It’s no secret that African Americans face unique challenges to their financial security that are unlike those of white households.
An estimated 42 percent of African American households use credit for basic expenses, such as rent, groceries and utilities, according to The Challenge of Credit Card Debt for the African American Middle Class, (pdf), a report released last year by the NAACP. Moreover, 99 percent of blacks, who started new businesses using credit, are struggling to pay off those expenses, compared to just 80 percent of whites, the report says.
The good news is that it’s never too late to overhaul your financial situation. One of the first steps is changing your attitude toward money, according to Sabrina Lamb, founder and CEO of the WorldofMoney.org, an organization dedicated to the financial education of youth in the Tri-State New York area.
“There are three types of people,” she told NewsOne. “There are consumers, producers and investors. Most African Americans go through their lives in the consumer lane. But if you’re always in that lane, how will you grow your money or get it to work for you? You begin by changing your attitude toward money.”
Lamb is author of Do I Look Like An ATM? A Parent’s Guide To Raising Financially Educated African-American Children, which was nominated this year for an NAACP Image Awards for outstanding literary work-instructional. She suggests 10 ways to make your money work for you:
- Examine your “money-logue”
Review your inner dialogue about money: how you think, believe and speak about it to yourself. Eliminate words that reflect lack or loss. Examine if your financial behaviors lean toward asset or liability accumulation and make a change. Use your current financial situation as a pathway to prosperity to help overcome shame and regret.
- Make “saving” culturally cool
Examine your family’s culture as it relates to money management. Move the healthy and empowering discussion of personal finance front and center in family life and make it a goal-setting team activity.
- Shop for quality financial services
Instead of choosing financial institutions with the best commercials, research bankrate.com for the financial institutions that provide the highest compound interest rate for investments in your city or online; or perhaps the lowest mortgage rate.
- Pay yourself first
Seriously. Examine whether you believe that your life is worth saving and that you alone have an emergency fund for when “life happens,” or you encounter hardship. That fund should cover at least 4 months’ worth of expenses.
- Watch your credit
Your credit report should be your bestseller. Review it for errors, including names, addresses, incorrect claims and violations of statute of limitations. The U.S. government makes a free report available at annualcreditreport.com.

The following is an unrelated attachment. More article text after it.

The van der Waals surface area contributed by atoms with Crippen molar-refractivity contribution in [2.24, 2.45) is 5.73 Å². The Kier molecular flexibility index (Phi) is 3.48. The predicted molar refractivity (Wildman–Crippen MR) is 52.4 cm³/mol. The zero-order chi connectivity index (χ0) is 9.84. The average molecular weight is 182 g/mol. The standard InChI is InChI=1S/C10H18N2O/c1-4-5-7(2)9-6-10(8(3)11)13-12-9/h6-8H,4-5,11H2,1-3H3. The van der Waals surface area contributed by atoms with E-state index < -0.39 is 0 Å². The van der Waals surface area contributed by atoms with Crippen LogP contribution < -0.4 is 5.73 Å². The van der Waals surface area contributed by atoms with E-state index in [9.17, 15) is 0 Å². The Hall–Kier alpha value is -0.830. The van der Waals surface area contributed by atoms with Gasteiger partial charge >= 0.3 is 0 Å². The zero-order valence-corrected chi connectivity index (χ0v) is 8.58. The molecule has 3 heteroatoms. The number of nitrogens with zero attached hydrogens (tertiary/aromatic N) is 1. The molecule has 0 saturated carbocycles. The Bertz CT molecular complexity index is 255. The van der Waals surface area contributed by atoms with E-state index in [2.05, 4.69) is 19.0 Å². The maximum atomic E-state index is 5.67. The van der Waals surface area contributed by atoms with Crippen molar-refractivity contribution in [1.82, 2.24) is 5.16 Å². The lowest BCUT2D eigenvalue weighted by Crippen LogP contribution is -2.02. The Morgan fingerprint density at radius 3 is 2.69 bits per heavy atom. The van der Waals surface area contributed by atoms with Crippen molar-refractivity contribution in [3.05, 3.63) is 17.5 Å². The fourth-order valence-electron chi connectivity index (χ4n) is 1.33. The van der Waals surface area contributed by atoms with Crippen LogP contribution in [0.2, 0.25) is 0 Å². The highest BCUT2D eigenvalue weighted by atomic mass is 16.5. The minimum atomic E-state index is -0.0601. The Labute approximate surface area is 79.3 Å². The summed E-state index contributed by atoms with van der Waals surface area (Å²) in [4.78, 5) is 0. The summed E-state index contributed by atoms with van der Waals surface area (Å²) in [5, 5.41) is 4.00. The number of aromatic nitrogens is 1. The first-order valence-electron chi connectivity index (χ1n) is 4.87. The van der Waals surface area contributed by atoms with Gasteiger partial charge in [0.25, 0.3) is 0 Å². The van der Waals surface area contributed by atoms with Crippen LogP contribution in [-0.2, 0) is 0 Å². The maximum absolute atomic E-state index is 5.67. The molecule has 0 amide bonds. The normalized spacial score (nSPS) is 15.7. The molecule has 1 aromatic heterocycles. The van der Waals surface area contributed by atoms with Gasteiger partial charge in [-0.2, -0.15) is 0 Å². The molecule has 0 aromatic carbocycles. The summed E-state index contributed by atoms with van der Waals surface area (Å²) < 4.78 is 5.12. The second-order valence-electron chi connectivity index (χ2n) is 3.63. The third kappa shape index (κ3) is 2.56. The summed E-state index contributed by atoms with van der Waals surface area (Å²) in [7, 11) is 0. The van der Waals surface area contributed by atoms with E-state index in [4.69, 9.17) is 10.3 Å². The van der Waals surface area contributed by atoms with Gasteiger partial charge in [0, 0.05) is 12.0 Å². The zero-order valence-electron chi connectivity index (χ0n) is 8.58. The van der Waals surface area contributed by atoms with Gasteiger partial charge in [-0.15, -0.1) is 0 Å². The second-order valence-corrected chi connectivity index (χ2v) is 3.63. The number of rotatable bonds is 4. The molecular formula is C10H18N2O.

- Monitor your social media reputation
Examine your online reputation. People of color are already targeted by toxic sub-prime loans, high interest rates and sub-par financial services. Social media conversations and posts provide financial institutions with a treasure trove of information for a data repository—collecting, storing, and analyzing data—to determine a person’s credit worthiness.
- Invest in what you know
Clueless as to which stock or mutual fund to own? Look around your home and list the products and services of publicly traded companies to which you are already loyal. Use low-cost sites such as sharebuilder.com that allow you to invest in companies with a modest investment.
- Just say, “no.” Cash is king
In exchange for a discount, companies try to recruit new customers with “point-of-sale” high interest, high late fee credit cards. Just say no. One debit card is all one needs using the tried but true axiom: “If you don’t have the cash, don’t buy it.”
- Sight unseen: Direct deposit
Open a direct deposit CD or IRA account, which provide higher interest rates than traditional savings accounts. Determine that a percentage of your income is automatically withdrawn.
- Start now
Money attracts money. Your path to financial liberation may seem lonely at first, especially if family and friends choose not to join you. However, avoid having a money-logue only when experiencing an emergency or it’s New Year’s Eve. Becoming financially secure and financially educated is the only way that your money can grow.
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